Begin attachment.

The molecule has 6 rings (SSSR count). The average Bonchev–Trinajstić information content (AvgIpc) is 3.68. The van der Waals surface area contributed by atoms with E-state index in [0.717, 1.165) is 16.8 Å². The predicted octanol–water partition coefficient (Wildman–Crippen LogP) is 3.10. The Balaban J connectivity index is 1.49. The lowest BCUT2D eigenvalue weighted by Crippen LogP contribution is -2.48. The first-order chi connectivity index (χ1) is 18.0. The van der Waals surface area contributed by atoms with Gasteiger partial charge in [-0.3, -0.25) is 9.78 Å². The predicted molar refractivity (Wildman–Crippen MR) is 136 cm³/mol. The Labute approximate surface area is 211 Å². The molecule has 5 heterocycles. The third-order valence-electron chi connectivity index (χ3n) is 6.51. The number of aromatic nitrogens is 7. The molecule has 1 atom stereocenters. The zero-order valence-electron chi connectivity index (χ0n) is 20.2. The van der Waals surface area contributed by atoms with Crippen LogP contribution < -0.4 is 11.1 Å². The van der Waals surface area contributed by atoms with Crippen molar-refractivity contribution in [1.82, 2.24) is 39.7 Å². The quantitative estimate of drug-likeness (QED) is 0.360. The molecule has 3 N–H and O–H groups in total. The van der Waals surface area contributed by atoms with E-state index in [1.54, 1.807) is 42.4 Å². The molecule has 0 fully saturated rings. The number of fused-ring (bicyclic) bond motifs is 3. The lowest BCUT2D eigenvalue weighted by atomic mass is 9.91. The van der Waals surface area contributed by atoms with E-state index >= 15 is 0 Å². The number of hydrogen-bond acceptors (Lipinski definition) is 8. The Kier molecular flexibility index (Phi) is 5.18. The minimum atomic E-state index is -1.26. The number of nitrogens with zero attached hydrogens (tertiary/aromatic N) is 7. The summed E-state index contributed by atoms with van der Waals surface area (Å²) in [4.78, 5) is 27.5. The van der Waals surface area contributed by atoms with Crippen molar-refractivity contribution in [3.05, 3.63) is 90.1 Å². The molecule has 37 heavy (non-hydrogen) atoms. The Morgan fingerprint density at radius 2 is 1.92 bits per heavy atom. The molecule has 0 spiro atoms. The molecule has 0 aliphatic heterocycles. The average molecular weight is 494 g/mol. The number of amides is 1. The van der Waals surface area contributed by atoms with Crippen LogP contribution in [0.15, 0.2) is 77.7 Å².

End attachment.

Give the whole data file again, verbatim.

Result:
The molecule has 6 rings (SSSR count). The average Bonchev–Trinajstić information content (AvgIpc) is 3.68. The van der Waals surface area contributed by atoms with E-state index in [0.717, 1.165) is 16.8 Å². The predicted octanol–water partition coefficient (Wildman–Crippen LogP) is 3.10. The Balaban J connectivity index is 1.49. The lowest BCUT2D eigenvalue weighted by Crippen LogP contribution is -2.48. The first-order chi connectivity index (χ1) is 18.0. The van der Waals surface area contributed by atoms with Gasteiger partial charge in [-0.3, -0.25) is 9.78 Å². The predicted molar refractivity (Wildman–Crippen MR) is 136 cm³/mol. The Labute approximate surface area is 211 Å². The molecule has 5 heterocycles. The third-order valence-electron chi connectivity index (χ3n) is 6.51. The number of aromatic nitrogens is 7. The molecule has 1 atom stereocenters. The zero-order valence-electron chi connectivity index (χ0n) is 20.2. The van der Waals surface area contributed by atoms with Crippen LogP contribution < -0.4 is 11.1 Å². The van der Waals surface area contributed by atoms with Crippen molar-refractivity contribution in [1.82, 2.24) is 39.7 Å². The quantitative estimate of drug-likeness (QED) is 0.360. The molecule has 3 N–H and O–H groups in total. The van der Waals surface area contributed by atoms with E-state index in [1.54, 1.807) is 42.4 Å². The molecule has 0 fully saturated rings. The number of fused-ring (bicyclic) bond motifs is 3. The lowest BCUT2D eigenvalue weighted by atomic mass is 9.91. The van der Waals surface area contributed by atoms with E-state index >= 15 is 0 Å². The number of hydrogen-bond acceptors (Lipinski definition) is 8. The Kier molecular flexibility index (Phi) is 5.18. The minimum atomic E-state index is -1.26. The number of nitrogens with zero attached hydrogens (tertiary/aromatic N) is 7. The summed E-state index contributed by atoms with van der Waals surface area (Å²) in [4.78, 5) is 27.5. The van der Waals surface area contributed by atoms with Crippen molar-refractivity contribution in [3.05, 3.63) is 90.1 Å². The molecule has 37 heavy (non-hydrogen) atoms. The Morgan fingerprint density at radius 2 is 1.92 bits per heavy atom. The molecule has 0 spiro atoms. The molecule has 0 aliphatic heterocycles. The average molecular weight is 494 g/mol. The number of amides is 1. The van der Waals surface area contributed by atoms with Crippen LogP contribution in [0.15, 0.2) is 77.7 Å².